Technology, September 6, 2012 Daily Reflection

Spencer’s picture he made on “paint”

Spencer created this picture on the computer through the Paint program. I think it is adorable. The blue dots are not tears but sweat falling off of his head. He did not sit down with crayons and paper to create this picture. He asked if he could color on the computer and download it to his flash drive.

Oh how times are changing. Technology has come so far in just 20 years. I remember my oldest brother bringing home one of the first personal computers ever in the early 1980’s, when I was very young. I remember my 1st cell phone, it was huge. I remember in college taking a class that introduced the idea of email to me and how to use it. Now my 93 year old grandma has a Kendal and my children enjoy creating power point presentations and coloring pictures on the computer. My oldest son reads from his Kendal and my daughter shares humorous sayings she finds on her IPOD touch.  Technology is moving quickly and my children are moving right along with it.

The only guarantee we have in this life is that there will be change. If we choose not to adapt to the changes and resist them we will be outside of the loop. It’s ok to read a book instead of a Kendal. It’s still acceptable to smell a new box of crayons and use them on a white piece of real paper. We don’t have to text or email people we can still pick up the phone and call them.  In this life we have to make decisions constantly.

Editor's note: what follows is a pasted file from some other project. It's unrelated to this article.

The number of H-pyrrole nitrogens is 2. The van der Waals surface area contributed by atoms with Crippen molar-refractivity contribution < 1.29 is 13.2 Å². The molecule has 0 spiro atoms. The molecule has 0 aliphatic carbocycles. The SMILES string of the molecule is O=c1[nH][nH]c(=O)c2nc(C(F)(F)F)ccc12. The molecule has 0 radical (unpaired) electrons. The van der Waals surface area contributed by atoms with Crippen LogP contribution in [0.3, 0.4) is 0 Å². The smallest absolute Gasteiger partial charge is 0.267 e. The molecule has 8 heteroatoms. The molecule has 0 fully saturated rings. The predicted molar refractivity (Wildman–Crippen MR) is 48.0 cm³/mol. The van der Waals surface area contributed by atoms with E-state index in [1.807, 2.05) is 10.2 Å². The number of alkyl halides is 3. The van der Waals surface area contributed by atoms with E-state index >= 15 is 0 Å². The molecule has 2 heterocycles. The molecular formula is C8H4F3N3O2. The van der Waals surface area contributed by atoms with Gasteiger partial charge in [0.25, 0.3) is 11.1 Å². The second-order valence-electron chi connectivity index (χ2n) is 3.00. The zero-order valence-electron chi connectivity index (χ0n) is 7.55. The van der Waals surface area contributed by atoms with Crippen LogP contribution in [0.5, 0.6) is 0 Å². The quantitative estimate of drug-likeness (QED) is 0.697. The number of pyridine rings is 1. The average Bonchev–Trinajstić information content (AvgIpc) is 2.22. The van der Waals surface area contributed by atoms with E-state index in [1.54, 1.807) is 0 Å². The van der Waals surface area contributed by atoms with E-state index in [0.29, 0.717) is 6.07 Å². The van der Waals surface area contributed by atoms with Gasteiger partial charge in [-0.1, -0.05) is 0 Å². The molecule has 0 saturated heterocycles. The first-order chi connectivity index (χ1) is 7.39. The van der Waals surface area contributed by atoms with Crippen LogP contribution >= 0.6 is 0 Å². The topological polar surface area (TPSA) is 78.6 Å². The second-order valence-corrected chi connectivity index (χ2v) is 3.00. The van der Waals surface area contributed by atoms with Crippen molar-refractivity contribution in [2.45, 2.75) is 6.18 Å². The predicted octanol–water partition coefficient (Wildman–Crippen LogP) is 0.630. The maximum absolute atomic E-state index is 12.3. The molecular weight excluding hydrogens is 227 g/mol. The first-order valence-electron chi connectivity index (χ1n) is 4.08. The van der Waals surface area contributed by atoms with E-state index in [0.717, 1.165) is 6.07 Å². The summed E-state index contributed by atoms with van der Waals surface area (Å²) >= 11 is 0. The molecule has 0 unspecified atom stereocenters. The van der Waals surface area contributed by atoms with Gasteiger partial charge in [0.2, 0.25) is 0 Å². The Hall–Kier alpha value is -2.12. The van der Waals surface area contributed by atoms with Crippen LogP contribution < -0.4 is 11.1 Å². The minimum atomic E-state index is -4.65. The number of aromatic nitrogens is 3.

Technology is developing at a rapid rate but that doesn’t mean our old way of doing things is useless. We should be aware of technology and how it will better our lives.  But we should also be cautious of how it can disconnect us from reality. Having over 3,000 friends on Face Book should not replace your 3 best friends in real life. Texting I love you mom on a phone is not the same as hugging her and saying it in person. As I always say it is a balance in all areas of our lives that keep us where we need to be. So balance technology with living your lives to the fullest. Use it when it helps but turn it off when the real thing is more important.


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